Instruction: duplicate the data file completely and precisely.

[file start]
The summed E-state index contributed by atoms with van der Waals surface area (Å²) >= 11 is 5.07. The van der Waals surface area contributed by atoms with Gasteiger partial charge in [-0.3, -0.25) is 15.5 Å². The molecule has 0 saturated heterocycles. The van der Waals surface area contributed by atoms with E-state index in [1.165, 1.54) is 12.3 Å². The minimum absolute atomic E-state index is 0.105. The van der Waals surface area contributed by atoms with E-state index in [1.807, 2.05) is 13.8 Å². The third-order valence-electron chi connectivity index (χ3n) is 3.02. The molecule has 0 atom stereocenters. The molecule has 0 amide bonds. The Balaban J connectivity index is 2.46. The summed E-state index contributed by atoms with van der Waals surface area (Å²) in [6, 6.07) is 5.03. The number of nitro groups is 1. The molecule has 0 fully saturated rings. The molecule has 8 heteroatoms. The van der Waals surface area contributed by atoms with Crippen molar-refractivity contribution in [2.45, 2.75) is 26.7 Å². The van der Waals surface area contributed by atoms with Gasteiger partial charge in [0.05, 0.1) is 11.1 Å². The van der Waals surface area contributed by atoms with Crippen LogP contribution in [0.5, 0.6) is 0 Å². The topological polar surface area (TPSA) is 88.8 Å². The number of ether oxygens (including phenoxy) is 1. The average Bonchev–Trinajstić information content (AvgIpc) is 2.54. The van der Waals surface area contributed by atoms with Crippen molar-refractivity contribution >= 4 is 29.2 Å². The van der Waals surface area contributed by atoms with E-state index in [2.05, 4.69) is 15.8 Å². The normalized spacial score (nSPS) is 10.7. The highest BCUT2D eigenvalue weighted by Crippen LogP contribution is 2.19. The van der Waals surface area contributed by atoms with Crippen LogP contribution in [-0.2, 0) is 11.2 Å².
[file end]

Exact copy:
The summed E-state index contributed by atoms with van der Waals surface area (Å²) >= 11 is 5.07. The van der Waals surface area contributed by atoms with Gasteiger partial charge in [-0.3, -0.25) is 15.5 Å². The molecule has 0 saturated heterocycles. The van der Waals surface area contributed by atoms with E-state index in [1.165, 1.54) is 12.3 Å². The minimum absolute atomic E-state index is 0.105. The van der Waals surface area contributed by atoms with E-state index in [1.807, 2.05) is 13.8 Å². The third-order valence-electron chi connectivity index (χ3n) is 3.02. The molecule has 0 atom stereocenters. The molecule has 0 amide bonds. The Balaban J connectivity index is 2.46. The summed E-state index contributed by atoms with van der Waals surface area (Å²) in [6, 6.07) is 5.03. The number of nitro groups is 1. The molecule has 0 fully saturated rings. The molecule has 8 heteroatoms. The van der Waals surface area contributed by atoms with Crippen molar-refractivity contribution in [2.45, 2.75) is 26.7 Å². The van der Waals surface area contributed by atoms with Gasteiger partial charge in [0.05, 0.1) is 11.1 Å². The van der Waals surface area contributed by atoms with Crippen LogP contribution in [0.5, 0.6) is 0 Å². The topological polar surface area (TPSA) is 88.8 Å². The number of ether oxygens (including phenoxy) is 1. The average Bonchev–Trinajstić information content (AvgIpc) is 2.54. The van der Waals surface area contributed by atoms with Crippen molar-refractivity contribution >= 4 is 29.2 Å². The van der Waals surface area contributed by atoms with E-state index in [2.05, 4.69) is 15.8 Å². The normalized spacial score (nSPS) is 10.7. The highest BCUT2D eigenvalue weighted by Crippen LogP contribution is 2.19. The van der Waals surface area contributed by atoms with Crippen LogP contribution in [-0.2, 0) is 11.2 Å².